Study Examines Audit Committee Members' Social Ties with CEOs

By Jason Bramwell, Staff Writer
 
Despite federal regulations instituted in the wake of corporate financial scandals like Enron and Worldcom that required audit committees to consist solely of independent directors, a substantial number of corporations have audit committees whose members have social ties to the CEO, according to new research that will be featured in the January/February 2014 issue of The Accounting Review, a journal of the American Accounting Association.
 
The study – The Audit Committee: Management Watchdog or Personal Friend of the CEO? – found that in a sample of nearly 2,000 US companies, 40 percent have audit committee members who have long-standing friendships with the business' top executive.
 
In particular, the study found that friendships involving voluntary, nonprofessional activities negatively impact corporate financial integrity, which fosters earnings manipulation, low levels of audit effort, concealment of financial distress, and cover-ups of internal-control weaknesses.
 
One of the authors of the study believes the US Securities and Exchange Commission (SEC) and regulators in Europe should consider mandating the publication of social ties between top executives and audit committee members.
 
"This should certainly be a priority for a group as essential to financial integrity as the audit committee, which typically consists of only three or four members," said Liesbeth Bruynseels, a professor from the University of Leuven in Belgium. Bruynseels coauthored the study with Eddy Cardinaels, a professor from Tilburg University in the Netherlands. 
 
"As matters stand today, social data of the kind we used in the study is available only at a cost of thousands of dollars, well beyond the means of the average individual investor," Bruynseels added.
 
The two researchers obtained data on social ties from BoardEx, an international business intelligence service that offers in-depth profiles of 600,000 world business leaders, including relations among these executives. 
 
Bruynseels and Cardinaels focused their research on the following three types of social ties between CEOs and audit committee members:
  1. Employment ties, whether involving service as directors of another company or prior employment at the same firm other than the one currently headed by the CEO.
  2. Educational ties, based on a CEO and audit committee member graduating from the same institution.
  3. Friendships stemming from voluntary or leisure activities, such as membership in the same charity or club.
According to the study, neither employment ties nor educational ties on their own resulted in a significant effect on company financial reporting. However, the strongest effect on financial reporting was derived from friendships nurtured by such elite organizations as the Chicago Club and Washington Roundtable, such sports and culture groups as the Augusta National Golf Club and Carnegie Hall Corporation, or such charities as Cleveland Tomorrow and the Annie E. Casey Foundation.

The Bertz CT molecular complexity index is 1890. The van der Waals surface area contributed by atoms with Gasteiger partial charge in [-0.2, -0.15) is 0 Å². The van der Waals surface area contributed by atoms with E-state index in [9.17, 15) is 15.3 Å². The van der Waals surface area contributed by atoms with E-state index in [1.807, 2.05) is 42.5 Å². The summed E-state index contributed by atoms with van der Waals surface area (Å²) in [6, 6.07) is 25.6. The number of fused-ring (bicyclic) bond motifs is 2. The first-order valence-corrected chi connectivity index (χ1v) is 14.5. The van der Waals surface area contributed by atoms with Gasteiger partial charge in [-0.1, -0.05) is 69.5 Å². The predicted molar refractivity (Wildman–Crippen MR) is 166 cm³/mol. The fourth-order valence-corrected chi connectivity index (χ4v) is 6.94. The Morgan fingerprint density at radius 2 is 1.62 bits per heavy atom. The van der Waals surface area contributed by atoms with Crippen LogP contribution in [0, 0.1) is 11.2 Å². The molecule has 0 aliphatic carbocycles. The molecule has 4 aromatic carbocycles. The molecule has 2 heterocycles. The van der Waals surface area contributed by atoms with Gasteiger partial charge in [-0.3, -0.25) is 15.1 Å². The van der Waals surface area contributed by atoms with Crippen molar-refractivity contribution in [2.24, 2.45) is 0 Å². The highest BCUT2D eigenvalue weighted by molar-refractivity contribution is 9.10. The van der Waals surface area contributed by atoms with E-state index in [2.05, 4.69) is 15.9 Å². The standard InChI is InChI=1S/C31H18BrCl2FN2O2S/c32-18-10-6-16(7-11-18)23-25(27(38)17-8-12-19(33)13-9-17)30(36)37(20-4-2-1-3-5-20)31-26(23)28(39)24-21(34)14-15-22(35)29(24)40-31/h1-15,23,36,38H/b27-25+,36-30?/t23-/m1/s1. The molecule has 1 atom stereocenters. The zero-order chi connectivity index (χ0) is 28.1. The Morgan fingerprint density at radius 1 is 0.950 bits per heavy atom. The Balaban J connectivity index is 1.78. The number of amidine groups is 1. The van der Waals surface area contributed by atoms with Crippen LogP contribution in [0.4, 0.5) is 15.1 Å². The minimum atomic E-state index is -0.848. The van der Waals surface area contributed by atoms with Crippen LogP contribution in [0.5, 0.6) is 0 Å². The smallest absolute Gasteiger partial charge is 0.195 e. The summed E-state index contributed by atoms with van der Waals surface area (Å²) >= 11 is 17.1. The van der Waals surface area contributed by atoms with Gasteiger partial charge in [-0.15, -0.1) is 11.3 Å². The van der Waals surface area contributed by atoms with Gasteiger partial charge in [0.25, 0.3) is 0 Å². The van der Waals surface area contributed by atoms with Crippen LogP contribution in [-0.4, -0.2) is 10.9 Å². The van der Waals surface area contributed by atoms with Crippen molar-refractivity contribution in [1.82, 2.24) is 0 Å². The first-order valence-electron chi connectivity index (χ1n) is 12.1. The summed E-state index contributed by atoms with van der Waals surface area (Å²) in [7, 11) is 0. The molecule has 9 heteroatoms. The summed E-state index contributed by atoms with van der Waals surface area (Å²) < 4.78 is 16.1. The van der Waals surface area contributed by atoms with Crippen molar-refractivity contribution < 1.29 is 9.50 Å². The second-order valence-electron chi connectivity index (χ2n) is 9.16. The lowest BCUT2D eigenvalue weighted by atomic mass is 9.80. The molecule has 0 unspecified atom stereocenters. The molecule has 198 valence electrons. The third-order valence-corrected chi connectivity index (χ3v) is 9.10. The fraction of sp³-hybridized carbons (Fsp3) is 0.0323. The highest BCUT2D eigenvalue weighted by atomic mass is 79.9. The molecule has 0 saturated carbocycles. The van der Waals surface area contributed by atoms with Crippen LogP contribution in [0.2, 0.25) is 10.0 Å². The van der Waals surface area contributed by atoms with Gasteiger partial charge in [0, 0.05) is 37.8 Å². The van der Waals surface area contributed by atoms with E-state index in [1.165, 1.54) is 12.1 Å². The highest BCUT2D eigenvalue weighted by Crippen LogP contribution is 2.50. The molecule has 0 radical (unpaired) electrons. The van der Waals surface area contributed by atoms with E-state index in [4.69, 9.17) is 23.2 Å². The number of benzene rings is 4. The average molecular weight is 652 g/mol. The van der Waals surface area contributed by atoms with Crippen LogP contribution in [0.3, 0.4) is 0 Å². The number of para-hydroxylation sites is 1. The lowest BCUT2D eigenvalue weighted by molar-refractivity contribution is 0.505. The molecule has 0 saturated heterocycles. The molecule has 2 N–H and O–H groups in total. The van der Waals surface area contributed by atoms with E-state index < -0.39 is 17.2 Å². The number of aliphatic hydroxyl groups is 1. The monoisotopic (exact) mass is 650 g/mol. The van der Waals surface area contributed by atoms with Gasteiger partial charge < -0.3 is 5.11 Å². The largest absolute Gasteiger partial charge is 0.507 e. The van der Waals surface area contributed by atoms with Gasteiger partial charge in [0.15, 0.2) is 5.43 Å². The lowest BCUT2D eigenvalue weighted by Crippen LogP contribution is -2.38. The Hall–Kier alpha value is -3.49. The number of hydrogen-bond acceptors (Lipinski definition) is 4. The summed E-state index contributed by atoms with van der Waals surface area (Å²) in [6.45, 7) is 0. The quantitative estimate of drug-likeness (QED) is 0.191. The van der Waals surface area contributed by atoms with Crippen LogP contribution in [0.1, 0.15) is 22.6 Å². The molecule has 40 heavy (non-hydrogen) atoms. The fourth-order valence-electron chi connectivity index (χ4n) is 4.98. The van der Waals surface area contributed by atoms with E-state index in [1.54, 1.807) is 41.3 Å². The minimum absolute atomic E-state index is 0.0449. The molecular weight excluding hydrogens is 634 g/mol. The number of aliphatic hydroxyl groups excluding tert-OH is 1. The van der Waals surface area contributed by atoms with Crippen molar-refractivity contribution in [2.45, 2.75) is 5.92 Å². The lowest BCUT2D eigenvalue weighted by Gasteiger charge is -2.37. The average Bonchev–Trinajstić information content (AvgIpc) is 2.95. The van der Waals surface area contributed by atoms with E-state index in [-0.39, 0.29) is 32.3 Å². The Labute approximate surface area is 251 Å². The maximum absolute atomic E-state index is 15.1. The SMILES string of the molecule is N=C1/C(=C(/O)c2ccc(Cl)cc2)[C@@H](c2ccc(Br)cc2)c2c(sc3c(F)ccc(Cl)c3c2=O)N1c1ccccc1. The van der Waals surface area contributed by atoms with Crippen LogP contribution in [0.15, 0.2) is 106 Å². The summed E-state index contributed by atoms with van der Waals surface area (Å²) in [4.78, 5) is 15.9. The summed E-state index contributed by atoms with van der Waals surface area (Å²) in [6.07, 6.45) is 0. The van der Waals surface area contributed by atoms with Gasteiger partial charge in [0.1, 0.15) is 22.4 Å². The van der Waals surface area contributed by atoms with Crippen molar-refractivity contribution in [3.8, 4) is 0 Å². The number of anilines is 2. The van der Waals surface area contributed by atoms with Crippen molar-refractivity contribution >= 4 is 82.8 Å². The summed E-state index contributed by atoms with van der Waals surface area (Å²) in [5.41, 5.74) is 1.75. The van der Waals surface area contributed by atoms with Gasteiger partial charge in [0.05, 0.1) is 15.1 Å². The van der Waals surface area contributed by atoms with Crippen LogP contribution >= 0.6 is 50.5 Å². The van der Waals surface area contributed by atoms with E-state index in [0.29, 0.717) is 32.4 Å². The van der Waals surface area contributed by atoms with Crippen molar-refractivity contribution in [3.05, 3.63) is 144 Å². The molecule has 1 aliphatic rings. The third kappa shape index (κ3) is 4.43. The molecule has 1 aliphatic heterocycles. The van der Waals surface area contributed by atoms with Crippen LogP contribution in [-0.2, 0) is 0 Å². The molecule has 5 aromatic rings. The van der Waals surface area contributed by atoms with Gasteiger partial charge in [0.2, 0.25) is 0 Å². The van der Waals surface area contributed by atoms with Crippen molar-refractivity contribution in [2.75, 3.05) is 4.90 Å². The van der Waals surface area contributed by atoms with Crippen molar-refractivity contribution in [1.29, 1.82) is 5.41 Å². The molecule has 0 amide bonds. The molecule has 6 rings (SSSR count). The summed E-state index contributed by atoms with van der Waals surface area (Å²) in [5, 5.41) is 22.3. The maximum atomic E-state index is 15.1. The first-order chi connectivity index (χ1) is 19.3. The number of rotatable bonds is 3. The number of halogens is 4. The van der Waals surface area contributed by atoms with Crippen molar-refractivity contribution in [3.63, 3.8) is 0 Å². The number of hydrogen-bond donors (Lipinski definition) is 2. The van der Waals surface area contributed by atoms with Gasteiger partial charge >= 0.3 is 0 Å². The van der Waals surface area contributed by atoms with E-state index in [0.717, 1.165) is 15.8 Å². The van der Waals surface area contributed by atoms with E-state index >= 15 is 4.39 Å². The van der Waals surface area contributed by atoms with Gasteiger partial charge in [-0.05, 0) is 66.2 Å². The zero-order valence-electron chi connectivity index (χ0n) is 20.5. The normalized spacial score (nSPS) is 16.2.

Specifically, the researchers found that such social ties are associated with the following:
  • High levels of noncash items (discretionary accruals) in company financial statements – a sign of earnings manipulation.
  • Low fees for external auditors – suggestive of low levels of audit effort.
  • Lack of going concern opinions – a finding suggesting a reluctance of the audit committee to counter management pressures for clean opinions.
  • Reduced likelihood that the external auditor will report material weaknesses in company mechanisms of internal control, and an enhanced likelihood that such weaknesses will be reported only belatedly.
Bruynseels and Cardinaels noted that CEOs who wish to control the quality of financial reporting may be more apt to draw audit committee members from their friendship network than from their advisory network.
 
"Friendship ties can lead to audit committee members who are less critical of the CEO's financial reporting policies and who are less likely to rock the boat during conflicts between management and the [company's external] auditor," the researchers wrote.
 
Bruynseels stated friendships between CEOs and members of audit committees make a significant difference to investors, and cited a new working paper by professors Arnie Wright and Ganesh Krishnamoorthy of Northeastern University, Jeffrey Cohen of Boston College, and Lisa Milici Gaynor of the University of South Florida.
 
Their paper outlines an experiment of 263 informed, nonprofessional investors who demonstrated the most preference for companies in which CEOs had no social or professional ties to audit committee members and the least preference for firms where social ties existed. In the experiment, the audit committee chair and another member of the committee were classmates with the CEO in graduate school and had stayed in social contact with each other on a regular basis during the fifteen years since graduation.
 
"Investors already sense the importance of such ties to the quality of companies' financial reporting," Bruynseels said. "It's time for regulators to catch up with investors by requiring this information to be more readily available than it is today."
 
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